Psychology Stm and Ltm Aqa Spec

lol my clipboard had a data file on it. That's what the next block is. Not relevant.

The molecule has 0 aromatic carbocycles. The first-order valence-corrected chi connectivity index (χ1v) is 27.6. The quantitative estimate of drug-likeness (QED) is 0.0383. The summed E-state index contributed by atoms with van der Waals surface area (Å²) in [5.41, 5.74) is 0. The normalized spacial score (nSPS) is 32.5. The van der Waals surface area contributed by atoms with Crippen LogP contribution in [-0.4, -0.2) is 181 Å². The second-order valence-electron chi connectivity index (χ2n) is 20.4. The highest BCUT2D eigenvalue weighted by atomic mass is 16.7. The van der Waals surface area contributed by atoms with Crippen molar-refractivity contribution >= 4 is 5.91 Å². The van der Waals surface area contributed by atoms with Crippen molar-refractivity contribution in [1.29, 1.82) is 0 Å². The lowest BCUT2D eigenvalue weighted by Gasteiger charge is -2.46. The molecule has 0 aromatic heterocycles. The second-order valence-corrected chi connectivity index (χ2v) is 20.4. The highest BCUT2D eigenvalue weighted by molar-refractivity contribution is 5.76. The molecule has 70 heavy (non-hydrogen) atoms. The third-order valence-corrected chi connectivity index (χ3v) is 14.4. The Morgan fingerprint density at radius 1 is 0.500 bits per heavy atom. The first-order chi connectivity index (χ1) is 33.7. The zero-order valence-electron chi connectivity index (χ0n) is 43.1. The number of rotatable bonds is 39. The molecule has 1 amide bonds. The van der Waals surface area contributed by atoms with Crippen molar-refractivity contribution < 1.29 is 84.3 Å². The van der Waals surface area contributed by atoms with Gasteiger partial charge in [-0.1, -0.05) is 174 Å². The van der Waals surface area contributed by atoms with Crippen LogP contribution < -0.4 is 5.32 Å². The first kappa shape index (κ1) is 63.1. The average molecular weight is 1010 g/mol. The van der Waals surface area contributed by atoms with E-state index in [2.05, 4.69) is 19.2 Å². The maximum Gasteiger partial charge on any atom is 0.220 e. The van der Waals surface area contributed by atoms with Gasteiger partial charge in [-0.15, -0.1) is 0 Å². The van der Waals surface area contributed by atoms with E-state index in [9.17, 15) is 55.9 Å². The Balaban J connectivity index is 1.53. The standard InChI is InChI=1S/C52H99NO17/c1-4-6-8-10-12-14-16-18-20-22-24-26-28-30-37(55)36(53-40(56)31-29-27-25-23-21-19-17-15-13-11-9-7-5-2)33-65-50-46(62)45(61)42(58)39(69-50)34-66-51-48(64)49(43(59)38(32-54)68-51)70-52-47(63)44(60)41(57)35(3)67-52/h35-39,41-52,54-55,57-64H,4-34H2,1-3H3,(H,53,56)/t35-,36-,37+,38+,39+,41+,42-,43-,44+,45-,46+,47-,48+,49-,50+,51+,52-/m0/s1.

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Outline and evaluate research into STM and LTM. 12 Marks One key study into STM was researched by Peterson and Lloyd to 24 students that went to their university. Whereby an experimenter said a constant syllable to the participant followed by a 3 digit number – and immediately after hearing the syllable the participant had to count backwards in 3’s or 4’s until told to stop. Then the participant was asked to recall the syllable. They found that participants remembered about 90% when there was only a second interval; but this dropped to 2% when an 18 second interval was emplaced. Thus concluding verbal repetition prevents rehearsal of items being stored in STM decay quickly, so items last approximately 10 seconds in STM without rehearsal. One research conducted by Bahrick et al in America demonstrated the considerable duration of LTM by asking people of various ages to put names to faces from their high school year book. 48 years on people were about 70% accurate. There was a free recall test, photo recognition test and name recognition test. Results showed that free recall of names was much poorer; so people could not so easily retrieve VLTMs without a cue. His results suggested that a lot of information is stored in our memories which can only be jogged via recognition from pictures or their names being said, rather than just a recall test where you’d have no visual cues. So recognition helps people remember things much more easily and for longer. Petersons STM study was argued to be high in internal validity, and this was mainly due to the fact that instructions to participants were standardised, repetitions of consonants or tridiagrams was prevented and extraneous variables were controlled, thus meaning the experiment had high internal validity and also made it easier to replicate. However a problem with the study was the fact it is actually challenged by
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